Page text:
Is the loss of hearing getting in the way of your summer fun? Most likely it’s even worse if you’re not aware of it. The slow decay of hearing that goes along with aging and certain ear diseases will mean that you won’t always recognize that there are some things you don’t hear anymore. You may also hold back on engaging in fun summertime events that you love simply because you don’t hear as well. You will still be able to get out and have a great time if you look for some solutions to your hearing loss difficulties.
Summertime cookouts do get a bit tricky if you have hearing loss. To begin with, there is a large amount of background noise. There are a lot of discussions happening around you. Kids might be having fun in the grass or swimming pool. You have the sounds of nature including singing birds, barking dogs, and the crackling sound of food cooking on the grill.
All that noise competes with any residual hearing you may have left. This type of background noise will easily overtake someone that has hearing decline.
Here are a few tips to help you compensate:
Some of the overwhelming background noise can be reduced by finding a quiet place to sit for a while. Facing away from the sun will allow you to see people when they are talking and use their lips to figure out words you miss.
- Turn off the background music or turn it down, at least. If it’s your barbecue, you can simply decide not to have any music. Let the host know about your issue if you are attending someone else’s barbecue.
- Get away from time to time. It can be exhausting when you are struggling to hear. Every hour or so try to go inside or a little ways away from all the noise.
- Inform others that you can’t hear. It’s annoying for you and people around you if you try to fake it. Tell people when you can’t hear them. Cupping your ear and other visual clues can suggest that you can’t hear to others. Usually, people will come closer or speak louder to help you.
Don’t attempt to hear everything. The fact that you can’t take part in every conversation is something you need to acknowledge. Alternatively, try to take part in smaller groups of people and set practical limits for yourself.
Do you really realize what you are missing outside? Don’t be scared to walk outside the house and concentrate on the sounds of the natural world. No, you won’t be able to hear everything but with a little focus, you may hear more than you think possible.
Make a game out of it and listen for:
- Birds singing
- Insects buzzing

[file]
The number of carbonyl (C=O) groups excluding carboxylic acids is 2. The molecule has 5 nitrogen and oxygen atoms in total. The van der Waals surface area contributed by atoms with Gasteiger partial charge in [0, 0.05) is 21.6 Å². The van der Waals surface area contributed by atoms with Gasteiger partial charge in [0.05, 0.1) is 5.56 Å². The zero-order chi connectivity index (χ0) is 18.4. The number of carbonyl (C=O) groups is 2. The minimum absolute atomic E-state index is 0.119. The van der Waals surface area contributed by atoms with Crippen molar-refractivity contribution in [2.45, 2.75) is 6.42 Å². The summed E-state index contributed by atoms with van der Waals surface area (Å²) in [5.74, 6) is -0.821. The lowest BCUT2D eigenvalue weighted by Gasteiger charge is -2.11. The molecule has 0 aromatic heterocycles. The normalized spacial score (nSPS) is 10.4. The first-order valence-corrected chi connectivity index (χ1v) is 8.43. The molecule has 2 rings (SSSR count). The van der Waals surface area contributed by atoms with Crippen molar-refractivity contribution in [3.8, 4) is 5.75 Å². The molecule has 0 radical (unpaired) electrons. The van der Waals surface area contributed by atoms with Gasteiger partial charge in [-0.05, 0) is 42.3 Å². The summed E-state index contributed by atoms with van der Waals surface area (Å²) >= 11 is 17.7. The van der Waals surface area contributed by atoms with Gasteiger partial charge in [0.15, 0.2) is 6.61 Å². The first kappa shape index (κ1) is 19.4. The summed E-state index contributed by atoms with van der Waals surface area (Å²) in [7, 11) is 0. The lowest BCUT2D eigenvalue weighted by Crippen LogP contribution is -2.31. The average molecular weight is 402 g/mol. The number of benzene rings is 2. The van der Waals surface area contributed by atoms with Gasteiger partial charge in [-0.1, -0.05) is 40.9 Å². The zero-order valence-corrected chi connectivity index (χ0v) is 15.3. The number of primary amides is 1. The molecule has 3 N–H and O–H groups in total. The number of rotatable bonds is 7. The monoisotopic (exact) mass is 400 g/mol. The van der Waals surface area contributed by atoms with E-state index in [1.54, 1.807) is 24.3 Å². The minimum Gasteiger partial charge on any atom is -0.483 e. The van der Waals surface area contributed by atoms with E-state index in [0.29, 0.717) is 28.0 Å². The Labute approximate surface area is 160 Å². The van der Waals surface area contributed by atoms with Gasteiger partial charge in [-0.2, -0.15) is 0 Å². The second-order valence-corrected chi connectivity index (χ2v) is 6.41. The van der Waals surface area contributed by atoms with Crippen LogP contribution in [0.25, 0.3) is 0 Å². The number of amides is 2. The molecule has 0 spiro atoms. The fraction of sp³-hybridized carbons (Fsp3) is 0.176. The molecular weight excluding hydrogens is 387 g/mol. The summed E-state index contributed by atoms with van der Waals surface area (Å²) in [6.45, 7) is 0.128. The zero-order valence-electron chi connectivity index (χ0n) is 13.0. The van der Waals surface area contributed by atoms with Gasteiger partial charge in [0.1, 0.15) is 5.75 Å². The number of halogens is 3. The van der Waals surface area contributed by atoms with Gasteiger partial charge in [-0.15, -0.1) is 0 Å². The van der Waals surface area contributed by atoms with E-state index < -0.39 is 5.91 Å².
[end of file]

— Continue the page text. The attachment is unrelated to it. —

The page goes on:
- Evening crickets
- The leaves blowing
- The rain falling
- Kids running around and playing
- Dogs barking
- Splashing waves
If you only try to hear one thing at a time, you can manage your expectations every time you go outdoors, head to the beach or walk in the park.
Enjoy a Vacation or Maybe Just a Day Trip
Isn’t that what summertime is meant for? What kind of vacation would you enjoy? What constraints come along with your hearing loss that will affect it? Sailing or fishing would be perfect but a theme park would probably be a bit too much. Spend a day walking around a nature preserve or alternatively go to the zoo. Take a walk on the boardwalk near the beach or go to a museum.
Don’t let your hearing loss rob you of your opportunity to travel this summer. If you’re going to fly, tell the airline that you have hearing loss when you buy the ticket. Inform the hotel or resort, also, so they can get you a room that has accommodations for the hearing impaired including smoke alarms with flashing lights or shaking beds and TVs that have closed captioning.
Look for ways to improve yourself this summer such as going to a fitness class or learning to paint. If you would like to find a spot in the front, get there early. If you do miss anything, it would be prudent to have a couple of friends with you to fill in the blanks.
This Summer You Should Take Safety Measures
There are a number of summer traditions that require you to take safety measures to protect yourself, your ears, and any expensive hearing assistance devices you own. Play it safe by:
- While you are enjoying the pool or beach, play it safe. Use earplugs to prevent ear infections and keep your hearing aids dry.
- Bring a friend with you on those enjoyable evening walks. Loss of hearing means that you won’t always recognize things such as vehicles driving towards you or even a stranger coming up behind you.
- Safeguard what hearing you do have by using ear protection if you go to watch the fireworks for Independence Day or to an outdoor concert.
Making The Most of it This Summer
Many of these summer obstacles become less substantial when you do three simple things.
- Have your ears checked by a hearing care specialist. It may be possible that your hearing loss is treatable.
- Get a professional hearing examination, so you know if you do have hearing loss.
- Wear good-quality hearing aids. They will get rid of background noises so that you will hear what’s relevant.
Summertime is all about having fun. Don’t allow the loss of hearing rob you of that.